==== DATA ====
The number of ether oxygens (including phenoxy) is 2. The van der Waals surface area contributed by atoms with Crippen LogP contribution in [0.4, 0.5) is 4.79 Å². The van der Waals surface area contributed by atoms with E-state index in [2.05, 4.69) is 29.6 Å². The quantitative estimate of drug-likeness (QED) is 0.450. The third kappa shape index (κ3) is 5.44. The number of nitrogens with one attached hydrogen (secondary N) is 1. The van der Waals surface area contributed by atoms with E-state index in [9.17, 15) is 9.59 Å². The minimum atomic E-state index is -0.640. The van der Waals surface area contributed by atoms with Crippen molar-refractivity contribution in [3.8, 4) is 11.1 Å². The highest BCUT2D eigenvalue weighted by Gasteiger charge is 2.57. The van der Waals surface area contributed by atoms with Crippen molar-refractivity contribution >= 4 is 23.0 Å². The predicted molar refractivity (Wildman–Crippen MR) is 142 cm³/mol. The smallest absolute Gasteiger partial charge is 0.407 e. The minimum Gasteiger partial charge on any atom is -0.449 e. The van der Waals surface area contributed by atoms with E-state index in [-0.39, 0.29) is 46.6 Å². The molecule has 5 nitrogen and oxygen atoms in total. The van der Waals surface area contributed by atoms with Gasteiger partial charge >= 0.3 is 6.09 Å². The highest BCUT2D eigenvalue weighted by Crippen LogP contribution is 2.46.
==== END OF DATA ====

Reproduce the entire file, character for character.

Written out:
The number of ether oxygens (including phenoxy) is 2. The van der Waals surface area contributed by atoms with Crippen LogP contribution in [0.4, 0.5) is 4.79 Å². The van der Waals surface area contributed by atoms with E-state index in [2.05, 4.69) is 29.6 Å². The quantitative estimate of drug-likeness (QED) is 0.450. The third kappa shape index (κ3) is 5.44. The number of nitrogens with one attached hydrogen (secondary N) is 1. The van der Waals surface area contributed by atoms with E-state index in [9.17, 15) is 9.59 Å². The minimum atomic E-state index is -0.640. The van der Waals surface area contributed by atoms with Crippen molar-refractivity contribution in [3.8, 4) is 11.1 Å². The highest BCUT2D eigenvalue weighted by Gasteiger charge is 2.57. The van der Waals surface area contributed by atoms with Crippen molar-refractivity contribution >= 4 is 23.0 Å². The predicted molar refractivity (Wildman–Crippen MR) is 142 cm³/mol. The smallest absolute Gasteiger partial charge is 0.407 e. The minimum Gasteiger partial charge on any atom is -0.449 e. The van der Waals surface area contributed by atoms with E-state index in [-0.39, 0.29) is 46.6 Å². The molecule has 5 nitrogen and oxygen atoms in total. The van der Waals surface area contributed by atoms with Gasteiger partial charge >= 0.3 is 6.09 Å². The highest BCUT2D eigenvalue weighted by Crippen LogP contribution is 2.46.